Discussion in 'Film Discussion and Q & A' started by mortallis288, Mar 30, 2007.
Do you actually need stop bath to develope paper and film?
You'll get varying opinions on this, but I always use an acid stop when developing paper. You want to kill the development, not just slow it down.
For film, I've used regular strength stop, half strength stop, and plain water.
No, fixer also has acetic acid and stops the developing process, albeit somewhat more slowly than a stop bath. I don't use stop bath with film. I do with paper, however, just to extend the life of the fixer.
This was part of your question in the Darkroom forum, which I saw first, so I answered it as part of my reply to the rest of your question there.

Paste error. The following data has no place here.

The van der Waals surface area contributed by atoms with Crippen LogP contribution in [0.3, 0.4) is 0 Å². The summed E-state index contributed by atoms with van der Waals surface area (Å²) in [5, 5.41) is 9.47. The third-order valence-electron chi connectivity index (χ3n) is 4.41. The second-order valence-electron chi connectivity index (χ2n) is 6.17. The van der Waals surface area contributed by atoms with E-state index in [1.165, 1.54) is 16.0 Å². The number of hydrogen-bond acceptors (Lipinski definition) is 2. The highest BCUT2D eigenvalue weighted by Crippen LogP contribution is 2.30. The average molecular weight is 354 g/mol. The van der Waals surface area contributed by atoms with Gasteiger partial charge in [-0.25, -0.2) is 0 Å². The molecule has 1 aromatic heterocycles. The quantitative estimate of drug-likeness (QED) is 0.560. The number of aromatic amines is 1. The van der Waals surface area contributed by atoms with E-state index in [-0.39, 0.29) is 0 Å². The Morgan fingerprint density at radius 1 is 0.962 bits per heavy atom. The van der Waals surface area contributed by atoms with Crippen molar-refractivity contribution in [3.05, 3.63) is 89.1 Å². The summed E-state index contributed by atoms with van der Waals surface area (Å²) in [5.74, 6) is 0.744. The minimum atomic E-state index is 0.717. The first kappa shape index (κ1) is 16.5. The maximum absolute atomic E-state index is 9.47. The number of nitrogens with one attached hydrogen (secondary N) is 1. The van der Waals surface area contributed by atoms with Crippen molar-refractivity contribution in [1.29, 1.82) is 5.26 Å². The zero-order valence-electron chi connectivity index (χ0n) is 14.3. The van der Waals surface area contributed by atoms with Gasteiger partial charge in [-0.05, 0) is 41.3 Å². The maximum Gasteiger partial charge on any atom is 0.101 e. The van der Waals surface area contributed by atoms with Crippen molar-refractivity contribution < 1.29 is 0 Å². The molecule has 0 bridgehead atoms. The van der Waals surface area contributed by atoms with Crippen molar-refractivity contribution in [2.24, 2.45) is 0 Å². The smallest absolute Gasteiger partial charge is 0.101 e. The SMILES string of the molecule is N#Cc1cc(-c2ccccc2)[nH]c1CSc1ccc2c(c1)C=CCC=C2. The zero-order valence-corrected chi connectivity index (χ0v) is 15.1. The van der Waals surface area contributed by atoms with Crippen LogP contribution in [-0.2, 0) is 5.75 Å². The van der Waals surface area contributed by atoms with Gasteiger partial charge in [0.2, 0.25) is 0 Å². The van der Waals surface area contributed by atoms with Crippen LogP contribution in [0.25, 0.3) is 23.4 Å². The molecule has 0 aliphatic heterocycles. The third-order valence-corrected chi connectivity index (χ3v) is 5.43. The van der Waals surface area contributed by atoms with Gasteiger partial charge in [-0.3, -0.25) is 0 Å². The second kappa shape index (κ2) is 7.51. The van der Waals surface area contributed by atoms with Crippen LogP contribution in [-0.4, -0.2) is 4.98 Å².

ahh didnt see anyone answering that when i posted this
No, it is not always required.
If you are looking to achieve consistent results, just do the same thing for the same times, either with a water bath or stop bath. I would not let film or prints sit in a water bath, or stop for that matter, more than a minute.
As part of my printing process, I use a combination of developer with a water bath before going into the stop. The water bath is used to achieve a compensating action, stoping development in the dark areas while allowing the highlights to continue developing.
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